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Wall Street Journal

 

Notable & Quotable

May 21, 2009

By Steven Malanga

In Sunday’s personal account of his troubles, [New York Times reporter Edmund] Andrews remarkably admits that he was fully intent on using deception, in the form of a liar’s loan, to get his own mortgage. . . .

The German sociologist Max Weber once noted that capitalism was not the pursuit and accumulation of wealth by any means -- something that lots of societies had engaged in over the millennia. Rather, Weber noted, what set capitalism apart was that it was an ethic which evolved for “the pursuit of profit, and forever renewed profit [Weber’s italics], by means of continuous, rational . . . enterprise.” Looking out over the brief history of capitalism when he was writing in 1904, Weber observed that America best embodied this capitalist ethic thanks to what he described as our “ideal of the honest man of recognized credit.” Although we had our share of con men, speculators and robber barons, nevertheless in America, Weber noted, “the infraction of [capitalism’s] rules is treated not as foolishness but as forgetfulness of duty.”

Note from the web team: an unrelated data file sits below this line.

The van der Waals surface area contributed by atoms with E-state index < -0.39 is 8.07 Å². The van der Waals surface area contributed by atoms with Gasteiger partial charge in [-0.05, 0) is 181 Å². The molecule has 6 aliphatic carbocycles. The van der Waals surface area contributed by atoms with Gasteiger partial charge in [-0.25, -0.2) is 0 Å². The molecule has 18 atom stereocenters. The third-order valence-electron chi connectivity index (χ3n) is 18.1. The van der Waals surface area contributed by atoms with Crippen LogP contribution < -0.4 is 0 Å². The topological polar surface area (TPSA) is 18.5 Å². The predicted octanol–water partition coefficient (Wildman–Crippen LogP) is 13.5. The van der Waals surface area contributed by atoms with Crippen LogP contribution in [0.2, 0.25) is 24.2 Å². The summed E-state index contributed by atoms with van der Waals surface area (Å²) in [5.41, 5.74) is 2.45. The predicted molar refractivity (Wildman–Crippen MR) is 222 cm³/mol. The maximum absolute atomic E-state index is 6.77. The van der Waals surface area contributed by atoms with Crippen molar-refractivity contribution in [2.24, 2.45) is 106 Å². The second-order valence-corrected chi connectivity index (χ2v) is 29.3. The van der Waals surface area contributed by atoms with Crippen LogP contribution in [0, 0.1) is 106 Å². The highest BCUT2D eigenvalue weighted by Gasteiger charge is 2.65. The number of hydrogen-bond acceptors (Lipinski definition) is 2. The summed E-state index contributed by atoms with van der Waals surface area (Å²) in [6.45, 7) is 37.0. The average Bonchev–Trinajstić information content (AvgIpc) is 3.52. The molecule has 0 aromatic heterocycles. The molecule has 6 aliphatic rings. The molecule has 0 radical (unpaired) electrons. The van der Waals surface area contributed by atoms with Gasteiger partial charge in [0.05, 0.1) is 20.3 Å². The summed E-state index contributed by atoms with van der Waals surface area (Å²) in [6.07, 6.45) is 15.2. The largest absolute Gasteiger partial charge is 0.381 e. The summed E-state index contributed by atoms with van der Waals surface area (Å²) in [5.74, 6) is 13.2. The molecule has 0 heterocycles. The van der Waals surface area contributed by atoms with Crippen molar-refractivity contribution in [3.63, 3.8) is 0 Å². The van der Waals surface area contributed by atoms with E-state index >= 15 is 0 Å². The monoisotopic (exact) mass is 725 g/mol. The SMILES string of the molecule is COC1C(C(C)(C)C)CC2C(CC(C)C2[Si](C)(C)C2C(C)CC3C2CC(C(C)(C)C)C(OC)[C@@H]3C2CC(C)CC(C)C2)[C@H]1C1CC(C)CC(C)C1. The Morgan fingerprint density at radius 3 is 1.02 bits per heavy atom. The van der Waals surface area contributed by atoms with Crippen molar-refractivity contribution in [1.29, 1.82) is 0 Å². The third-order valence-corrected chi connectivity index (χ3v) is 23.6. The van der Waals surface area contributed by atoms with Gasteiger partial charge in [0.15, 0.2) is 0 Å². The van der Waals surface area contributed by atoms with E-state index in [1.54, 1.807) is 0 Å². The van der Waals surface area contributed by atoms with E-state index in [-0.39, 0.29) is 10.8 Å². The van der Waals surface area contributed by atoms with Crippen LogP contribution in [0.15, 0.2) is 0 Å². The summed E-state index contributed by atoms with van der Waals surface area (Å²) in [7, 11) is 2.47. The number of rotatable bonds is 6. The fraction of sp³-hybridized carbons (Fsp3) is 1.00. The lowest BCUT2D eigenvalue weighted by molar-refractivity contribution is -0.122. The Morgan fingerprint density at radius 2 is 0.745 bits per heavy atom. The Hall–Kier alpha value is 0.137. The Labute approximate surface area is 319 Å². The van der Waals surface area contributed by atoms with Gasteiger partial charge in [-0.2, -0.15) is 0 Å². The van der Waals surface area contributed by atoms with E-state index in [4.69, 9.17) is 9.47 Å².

That was a long time ago, apparently. Today, the infraction of capitalism’s rules is opportunity for a publishing contract. Andrews’ remarkably frank tale of his mortgage failings is going to be published in a provocatively titled book, “Busted: Life Inside the Great Mortgage Meltdown,” even while the rest of society grapples with the fallout from such misdeeds.

Original Source: http://online.wsj.com/article/SB124286190950441135.html

 

 
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